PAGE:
But President Wilson, the Commander-in-Chief, intervened. He declined to send Roosevelt’s volunteers. Instead, he sent the American Expeditionary Force under Gen. John J. Pershing. It was one of Roosevelt’s biggest disappointments. Then, in 1918, his son Quentin was shot down while flying against the German Air Force. Roosevelt never recovered from the loss. The 26th President died in his sleep in January 1919. 

MIGHTY HISTORY

Lenah H. Sutcliffe Higbee: The US Navy’s First Living Female Navy Cross Recipient

The average US citizen may hear the names of US Navy aircraft carriers, battleships, and destroyers, and not realize the significance behind those namesakes. For the US Navy sailors who work and live aboard these ships, the names serve as their identity in homage to the war heroes, pioneers, and traditions of the past.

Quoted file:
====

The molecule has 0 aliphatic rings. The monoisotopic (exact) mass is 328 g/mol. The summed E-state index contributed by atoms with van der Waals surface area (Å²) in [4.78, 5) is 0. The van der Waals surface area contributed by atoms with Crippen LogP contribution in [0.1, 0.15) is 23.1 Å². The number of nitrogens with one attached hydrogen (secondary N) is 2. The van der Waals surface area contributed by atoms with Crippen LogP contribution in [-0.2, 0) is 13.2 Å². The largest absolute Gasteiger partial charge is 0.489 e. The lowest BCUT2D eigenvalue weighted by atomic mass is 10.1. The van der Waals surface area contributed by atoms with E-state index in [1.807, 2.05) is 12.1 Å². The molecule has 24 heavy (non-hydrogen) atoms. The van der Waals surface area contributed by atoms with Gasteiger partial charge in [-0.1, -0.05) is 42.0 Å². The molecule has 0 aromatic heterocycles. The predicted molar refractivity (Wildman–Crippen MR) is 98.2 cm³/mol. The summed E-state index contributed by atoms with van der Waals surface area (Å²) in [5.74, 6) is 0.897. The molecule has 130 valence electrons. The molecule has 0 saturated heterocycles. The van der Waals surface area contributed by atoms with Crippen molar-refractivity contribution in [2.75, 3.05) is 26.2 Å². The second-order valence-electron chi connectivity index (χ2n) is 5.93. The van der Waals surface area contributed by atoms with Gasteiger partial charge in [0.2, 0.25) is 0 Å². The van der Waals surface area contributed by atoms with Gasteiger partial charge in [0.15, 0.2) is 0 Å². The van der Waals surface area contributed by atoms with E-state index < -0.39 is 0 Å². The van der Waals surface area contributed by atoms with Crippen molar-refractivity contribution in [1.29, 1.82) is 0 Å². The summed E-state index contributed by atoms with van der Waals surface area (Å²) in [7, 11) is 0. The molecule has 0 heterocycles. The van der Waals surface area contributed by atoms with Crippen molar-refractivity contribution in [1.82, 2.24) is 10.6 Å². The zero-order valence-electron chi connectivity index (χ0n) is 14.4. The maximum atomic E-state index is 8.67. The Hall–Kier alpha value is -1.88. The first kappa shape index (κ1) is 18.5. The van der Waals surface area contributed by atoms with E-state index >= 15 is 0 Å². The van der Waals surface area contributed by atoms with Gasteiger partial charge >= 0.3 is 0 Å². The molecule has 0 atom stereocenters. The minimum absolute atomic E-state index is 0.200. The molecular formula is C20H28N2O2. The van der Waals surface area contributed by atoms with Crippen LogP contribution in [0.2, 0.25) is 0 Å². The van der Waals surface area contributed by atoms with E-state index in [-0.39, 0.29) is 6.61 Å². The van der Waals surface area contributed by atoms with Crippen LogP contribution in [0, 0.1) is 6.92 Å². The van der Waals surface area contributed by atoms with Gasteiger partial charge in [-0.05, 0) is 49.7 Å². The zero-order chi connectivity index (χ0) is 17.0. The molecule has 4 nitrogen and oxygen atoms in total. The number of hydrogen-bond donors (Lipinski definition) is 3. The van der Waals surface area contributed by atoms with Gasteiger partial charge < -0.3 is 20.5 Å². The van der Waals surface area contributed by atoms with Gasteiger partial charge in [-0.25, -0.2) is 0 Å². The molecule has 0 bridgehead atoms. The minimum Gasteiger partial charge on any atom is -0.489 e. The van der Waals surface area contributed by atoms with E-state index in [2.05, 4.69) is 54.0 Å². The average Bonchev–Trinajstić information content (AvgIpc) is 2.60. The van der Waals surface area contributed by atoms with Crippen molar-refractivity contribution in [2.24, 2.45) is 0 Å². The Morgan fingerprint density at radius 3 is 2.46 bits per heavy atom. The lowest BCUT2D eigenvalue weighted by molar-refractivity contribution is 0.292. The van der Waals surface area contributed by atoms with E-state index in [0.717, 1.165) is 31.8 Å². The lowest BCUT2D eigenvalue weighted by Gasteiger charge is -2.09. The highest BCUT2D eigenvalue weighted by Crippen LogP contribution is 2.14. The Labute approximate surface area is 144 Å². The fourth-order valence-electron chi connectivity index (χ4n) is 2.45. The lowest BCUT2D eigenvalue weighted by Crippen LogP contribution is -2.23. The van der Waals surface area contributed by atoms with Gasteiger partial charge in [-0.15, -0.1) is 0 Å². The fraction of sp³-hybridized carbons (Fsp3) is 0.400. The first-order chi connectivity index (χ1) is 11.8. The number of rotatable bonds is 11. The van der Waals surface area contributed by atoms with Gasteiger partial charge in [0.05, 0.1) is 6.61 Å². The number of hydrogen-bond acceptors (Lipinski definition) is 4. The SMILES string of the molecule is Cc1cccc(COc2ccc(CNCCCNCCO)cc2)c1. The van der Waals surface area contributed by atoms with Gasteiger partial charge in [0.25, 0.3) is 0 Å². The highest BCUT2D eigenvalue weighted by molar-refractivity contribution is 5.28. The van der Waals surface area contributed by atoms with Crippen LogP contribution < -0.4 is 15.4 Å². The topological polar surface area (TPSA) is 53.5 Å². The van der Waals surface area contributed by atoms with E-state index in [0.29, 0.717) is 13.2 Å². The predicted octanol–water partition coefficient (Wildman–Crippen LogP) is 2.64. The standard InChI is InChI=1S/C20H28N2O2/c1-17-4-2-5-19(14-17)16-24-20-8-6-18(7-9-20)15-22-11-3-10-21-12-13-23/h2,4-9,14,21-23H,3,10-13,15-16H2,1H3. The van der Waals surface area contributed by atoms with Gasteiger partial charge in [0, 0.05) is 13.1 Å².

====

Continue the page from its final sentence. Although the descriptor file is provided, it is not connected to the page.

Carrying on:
The names of Navy destroyers are of deceased members of the Navy, Marine Corps, or Coast Guard. On Nov. 13, 1944, the Navy named a warship after a woman for the first time in the Navy’s existence. The USS Higbee commissioned and was converted into a radar picket destroyer. The “Leaping Lenah,” as she was referred to by her crew, “screened carriers as their planes launched heavy air attacks against the Japanese mainland” and helped support occupying forces in the clearing of minefields during World War II. She also earned seven battle stars in the Korean War and was the first warship to be bombed in the Vietnam War. 

When the Leaping Lenah was decommissioned in 1979, she held the record for the highest score for naval gunfire support of any warship in the US Navy. It was a remarkable achievement and the ultimate tribute to Lenah H. Sutcliffe Higbee — the first living female recipient of the Navy Cross. 

Higbee was born in Canada in 1874 and trained as a nurse at the New York Postgraduate Hospital in 1899. She developed her knowledge of medicine at Fordham Hospital and held her own private practice as a surgical nurse until she entered the newly established US Navy Nursing Corps (NNC) in 1908. Higbee was an original member of the “Sacred Twenty” — the first group of female nurses to serve in the NNC.